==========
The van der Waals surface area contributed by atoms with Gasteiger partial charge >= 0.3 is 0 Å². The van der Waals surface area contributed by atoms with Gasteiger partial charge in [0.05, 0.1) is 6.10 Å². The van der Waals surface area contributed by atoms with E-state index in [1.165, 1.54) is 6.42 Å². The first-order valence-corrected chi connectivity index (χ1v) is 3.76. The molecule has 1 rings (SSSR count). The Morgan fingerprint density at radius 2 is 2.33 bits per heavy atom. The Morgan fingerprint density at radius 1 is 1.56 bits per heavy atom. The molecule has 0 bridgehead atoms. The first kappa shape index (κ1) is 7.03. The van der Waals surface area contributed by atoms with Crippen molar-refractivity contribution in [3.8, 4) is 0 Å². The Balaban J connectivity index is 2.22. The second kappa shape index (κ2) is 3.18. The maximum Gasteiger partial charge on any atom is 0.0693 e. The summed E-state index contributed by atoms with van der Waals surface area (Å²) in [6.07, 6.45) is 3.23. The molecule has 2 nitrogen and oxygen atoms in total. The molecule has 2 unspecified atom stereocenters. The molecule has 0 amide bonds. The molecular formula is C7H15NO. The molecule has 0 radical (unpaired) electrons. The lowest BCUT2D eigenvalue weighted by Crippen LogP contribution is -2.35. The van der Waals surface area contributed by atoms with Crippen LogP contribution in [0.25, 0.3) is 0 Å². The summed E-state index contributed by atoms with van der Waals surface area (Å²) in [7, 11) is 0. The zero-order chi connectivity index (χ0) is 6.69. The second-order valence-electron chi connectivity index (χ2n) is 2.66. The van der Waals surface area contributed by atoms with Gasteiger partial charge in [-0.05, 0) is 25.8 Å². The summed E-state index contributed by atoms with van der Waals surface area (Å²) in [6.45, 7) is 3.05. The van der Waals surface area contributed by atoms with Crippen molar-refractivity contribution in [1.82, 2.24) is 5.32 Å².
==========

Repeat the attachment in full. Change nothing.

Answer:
The van der Waals surface area contributed by atoms with Gasteiger partial charge >= 0.3 is 0 Å². The van der Waals surface area contributed by atoms with Gasteiger partial charge in [0.05, 0.1) is 6.10 Å². The van der Waals surface area contributed by atoms with E-state index in [1.165, 1.54) is 6.42 Å². The first-order valence-corrected chi connectivity index (χ1v) is 3.76. The molecule has 1 rings (SSSR count). The Morgan fingerprint density at radius 2 is 2.33 bits per heavy atom. The Morgan fingerprint density at radius 1 is 1.56 bits per heavy atom. The molecule has 0 bridgehead atoms. The first kappa shape index (κ1) is 7.03. The van der Waals surface area contributed by atoms with Crippen molar-refractivity contribution in [3.8, 4) is 0 Å². The Balaban J connectivity index is 2.22. The second kappa shape index (κ2) is 3.18. The maximum Gasteiger partial charge on any atom is 0.0693 e. The summed E-state index contributed by atoms with van der Waals surface area (Å²) in [6.07, 6.45) is 3.23. The molecule has 2 nitrogen and oxygen atoms in total. The molecule has 2 unspecified atom stereocenters. The molecule has 0 amide bonds. The molecular formula is C7H15NO. The molecule has 0 radical (unpaired) electrons. The lowest BCUT2D eigenvalue weighted by Crippen LogP contribution is -2.35. The van der Waals surface area contributed by atoms with Crippen LogP contribution in [0.25, 0.3) is 0 Å². The summed E-state index contributed by atoms with van der Waals surface area (Å²) in [7, 11) is 0. The zero-order chi connectivity index (χ0) is 6.69. The second-order valence-electron chi connectivity index (χ2n) is 2.66. The van der Waals surface area contributed by atoms with Gasteiger partial charge in [-0.05, 0) is 25.8 Å². The summed E-state index contributed by atoms with van der Waals surface area (Å²) in [6.45, 7) is 3.05. The van der Waals surface area contributed by atoms with Crippen molar-refractivity contribution in [1.82, 2.24) is 5.32 Å².